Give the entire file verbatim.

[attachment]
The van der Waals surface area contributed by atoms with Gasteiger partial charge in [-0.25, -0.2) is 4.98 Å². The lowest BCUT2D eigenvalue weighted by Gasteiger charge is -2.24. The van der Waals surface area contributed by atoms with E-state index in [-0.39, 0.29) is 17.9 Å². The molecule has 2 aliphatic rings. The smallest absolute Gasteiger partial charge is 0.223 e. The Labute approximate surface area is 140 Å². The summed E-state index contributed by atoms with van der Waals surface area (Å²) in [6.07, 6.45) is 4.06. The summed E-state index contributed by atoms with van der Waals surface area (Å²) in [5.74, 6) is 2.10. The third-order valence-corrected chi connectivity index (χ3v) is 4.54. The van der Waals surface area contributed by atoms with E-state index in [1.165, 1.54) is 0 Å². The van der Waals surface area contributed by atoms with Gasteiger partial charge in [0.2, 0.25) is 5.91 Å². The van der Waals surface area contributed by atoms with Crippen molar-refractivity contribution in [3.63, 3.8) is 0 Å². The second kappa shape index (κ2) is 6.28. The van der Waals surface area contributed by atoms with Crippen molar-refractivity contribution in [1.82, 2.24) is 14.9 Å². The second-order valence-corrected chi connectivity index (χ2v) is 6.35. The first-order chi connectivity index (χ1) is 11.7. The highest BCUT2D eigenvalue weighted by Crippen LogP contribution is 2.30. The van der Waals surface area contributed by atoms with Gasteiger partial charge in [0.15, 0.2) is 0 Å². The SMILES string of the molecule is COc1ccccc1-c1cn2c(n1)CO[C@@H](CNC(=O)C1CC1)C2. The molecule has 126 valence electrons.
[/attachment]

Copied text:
The van der Waals surface area contributed by atoms with Gasteiger partial charge in [-0.25, -0.2) is 4.98 Å². The lowest BCUT2D eigenvalue weighted by Gasteiger charge is -2.24. The van der Waals surface area contributed by atoms with E-state index in [-0.39, 0.29) is 17.9 Å². The molecule has 2 aliphatic rings. The smallest absolute Gasteiger partial charge is 0.223 e. The Labute approximate surface area is 140 Å². The summed E-state index contributed by atoms with van der Waals surface area (Å²) in [6.07, 6.45) is 4.06. The summed E-state index contributed by atoms with van der Waals surface area (Å²) in [5.74, 6) is 2.10. The third-order valence-corrected chi connectivity index (χ3v) is 4.54. The van der Waals surface area contributed by atoms with E-state index in [1.165, 1.54) is 0 Å². The van der Waals surface area contributed by atoms with Gasteiger partial charge in [0.2, 0.25) is 5.91 Å². The van der Waals surface area contributed by atoms with Crippen molar-refractivity contribution in [3.63, 3.8) is 0 Å². The second kappa shape index (κ2) is 6.28. The van der Waals surface area contributed by atoms with Crippen molar-refractivity contribution in [1.82, 2.24) is 14.9 Å². The second-order valence-corrected chi connectivity index (χ2v) is 6.35. The first-order chi connectivity index (χ1) is 11.7. The highest BCUT2D eigenvalue weighted by Crippen LogP contribution is 2.30. The van der Waals surface area contributed by atoms with Gasteiger partial charge in [0.15, 0.2) is 0 Å². The SMILES string of the molecule is COc1ccccc1-c1cn2c(n1)CO[C@@H](CNC(=O)C1CC1)C2. The molecule has 126 valence electrons.